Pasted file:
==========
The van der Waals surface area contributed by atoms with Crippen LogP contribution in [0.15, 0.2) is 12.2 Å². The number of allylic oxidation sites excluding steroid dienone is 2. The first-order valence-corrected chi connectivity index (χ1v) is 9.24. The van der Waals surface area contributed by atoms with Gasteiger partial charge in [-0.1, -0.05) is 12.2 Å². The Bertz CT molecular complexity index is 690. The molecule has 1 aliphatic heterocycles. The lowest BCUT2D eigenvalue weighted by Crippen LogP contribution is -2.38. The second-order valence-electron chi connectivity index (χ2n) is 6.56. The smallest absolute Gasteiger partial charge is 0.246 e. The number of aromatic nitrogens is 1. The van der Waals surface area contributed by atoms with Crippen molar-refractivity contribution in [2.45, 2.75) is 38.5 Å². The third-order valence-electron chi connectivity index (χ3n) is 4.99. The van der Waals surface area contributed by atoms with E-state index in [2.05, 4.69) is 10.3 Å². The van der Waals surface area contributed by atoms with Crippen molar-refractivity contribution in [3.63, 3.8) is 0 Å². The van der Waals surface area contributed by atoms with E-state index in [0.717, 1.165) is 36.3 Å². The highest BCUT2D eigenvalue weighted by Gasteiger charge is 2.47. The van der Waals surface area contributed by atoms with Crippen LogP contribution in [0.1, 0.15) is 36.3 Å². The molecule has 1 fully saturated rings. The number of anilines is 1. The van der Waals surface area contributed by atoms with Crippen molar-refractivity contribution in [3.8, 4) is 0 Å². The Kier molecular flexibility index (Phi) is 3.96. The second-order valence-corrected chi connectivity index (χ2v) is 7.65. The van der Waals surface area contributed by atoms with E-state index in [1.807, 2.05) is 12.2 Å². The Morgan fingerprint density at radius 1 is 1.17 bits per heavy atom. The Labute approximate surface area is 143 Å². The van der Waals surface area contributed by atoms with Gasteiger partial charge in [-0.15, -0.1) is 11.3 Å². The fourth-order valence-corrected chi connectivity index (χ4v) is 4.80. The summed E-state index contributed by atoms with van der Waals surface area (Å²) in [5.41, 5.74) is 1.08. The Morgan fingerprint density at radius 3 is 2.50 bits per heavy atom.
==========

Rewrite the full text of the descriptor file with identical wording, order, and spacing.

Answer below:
The van der Waals surface area contributed by atoms with Crippen LogP contribution in [0.15, 0.2) is 12.2 Å². The number of allylic oxidation sites excluding steroid dienone is 2. The first-order valence-corrected chi connectivity index (χ1v) is 9.24. The van der Waals surface area contributed by atoms with Gasteiger partial charge in [-0.1, -0.05) is 12.2 Å². The Bertz CT molecular complexity index is 690. The molecule has 1 aliphatic heterocycles. The lowest BCUT2D eigenvalue weighted by Crippen LogP contribution is -2.38. The second-order valence-electron chi connectivity index (χ2n) is 6.56. The smallest absolute Gasteiger partial charge is 0.246 e. The number of aromatic nitrogens is 1. The van der Waals surface area contributed by atoms with Crippen molar-refractivity contribution in [2.45, 2.75) is 38.5 Å². The third-order valence-electron chi connectivity index (χ3n) is 4.99. The van der Waals surface area contributed by atoms with E-state index in [2.05, 4.69) is 10.3 Å². The van der Waals surface area contributed by atoms with Crippen molar-refractivity contribution in [3.63, 3.8) is 0 Å². The van der Waals surface area contributed by atoms with E-state index in [0.717, 1.165) is 36.3 Å². The highest BCUT2D eigenvalue weighted by Gasteiger charge is 2.47. The van der Waals surface area contributed by atoms with Crippen LogP contribution in [0.1, 0.15) is 36.3 Å². The molecule has 1 fully saturated rings. The number of anilines is 1. The van der Waals surface area contributed by atoms with Crippen molar-refractivity contribution in [3.8, 4) is 0 Å². The Kier molecular flexibility index (Phi) is 3.96. The second-order valence-corrected chi connectivity index (χ2v) is 7.65. The van der Waals surface area contributed by atoms with E-state index in [1.807, 2.05) is 12.2 Å². The Morgan fingerprint density at radius 1 is 1.17 bits per heavy atom. The Labute approximate surface area is 143 Å². The van der Waals surface area contributed by atoms with Gasteiger partial charge in [-0.15, -0.1) is 11.3 Å². The fourth-order valence-corrected chi connectivity index (χ4v) is 4.80. The summed E-state index contributed by atoms with van der Waals surface area (Å²) in [5.41, 5.74) is 1.08. The Morgan fingerprint density at radius 3 is 2.50 bits per heavy atom.